India must take GST lessons from other nations: CFO survey
By Subhayan Chakraborty
February 21, 2017. 00:52 IST
Countries like Malaysia and Canada have struggled with preparation time, rate issues, tax laws
Before the Goods and Services Tax (GST) reform is rolled out, India should take cautious lessons from other nations which have also introduced similar legislation, industry leaders have warned.
A report released on Monday by the Confederation of Indian Industry and tax consultancy major Deloitte, which incorporates the views of Chief Financial Officers (CFO) of major companies, said the experience of other nations like Malaysia, Canada resonated with challenges currently being faced by India.
LESSONS TO BE LEARNT
Almost 1.5 years given for preparedness Sector specific guidance paper on tax treatment
Multiple provinces, variety of tax rates Challenges under GST/HST due to interpretation issues
Complicated VAT regime due to diverse exemptions
Reduced rates among member states distorts competitiveness
With the GST Council approving on Saturday a draft law that seeks to compensate states fully in case of revenue loss as a result of GST, the tax reform is widely expected to come into usage by July 1.
The report also revealed that almost 57 per cent of all surveyed CFOs felt that GST will have the biggest potential impact on operations with wide repercussions for cash flow, tax accounting, supply chains, procurement as well as the technology framework.
On this note, the report called for adequate preparation and advance knowledge of the tax laws and rules is crucial for the success of GST.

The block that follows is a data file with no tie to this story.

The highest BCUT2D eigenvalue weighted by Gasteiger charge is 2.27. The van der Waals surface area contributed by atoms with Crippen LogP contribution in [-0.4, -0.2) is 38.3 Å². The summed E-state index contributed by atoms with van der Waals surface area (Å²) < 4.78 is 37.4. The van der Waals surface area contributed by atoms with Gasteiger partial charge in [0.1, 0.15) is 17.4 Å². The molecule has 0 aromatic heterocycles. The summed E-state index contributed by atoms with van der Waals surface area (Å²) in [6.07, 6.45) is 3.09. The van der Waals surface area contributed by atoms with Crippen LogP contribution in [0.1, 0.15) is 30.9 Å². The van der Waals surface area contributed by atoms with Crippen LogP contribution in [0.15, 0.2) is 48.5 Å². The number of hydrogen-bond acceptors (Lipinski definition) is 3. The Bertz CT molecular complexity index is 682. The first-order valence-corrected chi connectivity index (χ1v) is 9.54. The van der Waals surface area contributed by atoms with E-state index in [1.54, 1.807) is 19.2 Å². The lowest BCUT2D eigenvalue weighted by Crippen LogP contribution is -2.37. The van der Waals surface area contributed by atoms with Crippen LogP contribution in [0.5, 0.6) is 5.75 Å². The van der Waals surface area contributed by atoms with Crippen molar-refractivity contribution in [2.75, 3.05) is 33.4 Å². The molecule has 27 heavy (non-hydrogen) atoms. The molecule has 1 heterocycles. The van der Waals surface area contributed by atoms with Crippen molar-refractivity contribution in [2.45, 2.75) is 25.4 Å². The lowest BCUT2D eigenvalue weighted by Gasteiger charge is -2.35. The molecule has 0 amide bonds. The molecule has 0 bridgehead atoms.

"As an industry, we also need to do our planning correctly basis the legislation. Going forward, we may not need to have warehouses for commercial considerations and will keep them only when needed." Rajiv Batra, CFO, Cummins group of companies said.
In the case of more financially integrated Malaysia, which had introduced a new GST in April, 2015, the report pointed out that more than one and half years were given to private businesses to prepare. However, the move was not seamless with significant business disruption.
"The need for preparation may be even greater in India than Malaysia since the proposed tax is much complex than the Malaysian tax, with a dual GST regime and levy of GST on inter-state supplies of goods and services, including intra company stock transfers." the report said.
On the other hand, a plethora of exemptions for various sectors as well as diverging rates for member states have served to overly complicate the similar VAT regime in the European Union, it added.
Back in India, the GST council is expected to perform the strenuous task of fixing tax rates for different goods and services by fitting them into the four approved slabs of 5, 12, 18 and 28 per cent.
It will also have to approve three other laws, the central, state and integrated GST respectively when it meets on March 4-5, paving the way for the legislations to be brought to Parliament by around March 9.
The situation is similar to Canada where the federal structure has mandated that different provinces have a wide range of differing rates. As a result, businesses have an equally wide range of tax problems on account of interpretation issues, the report said. With all provinces deciding to retain an older and separate retail tax structure, there is two levels of levies which are charged on the same.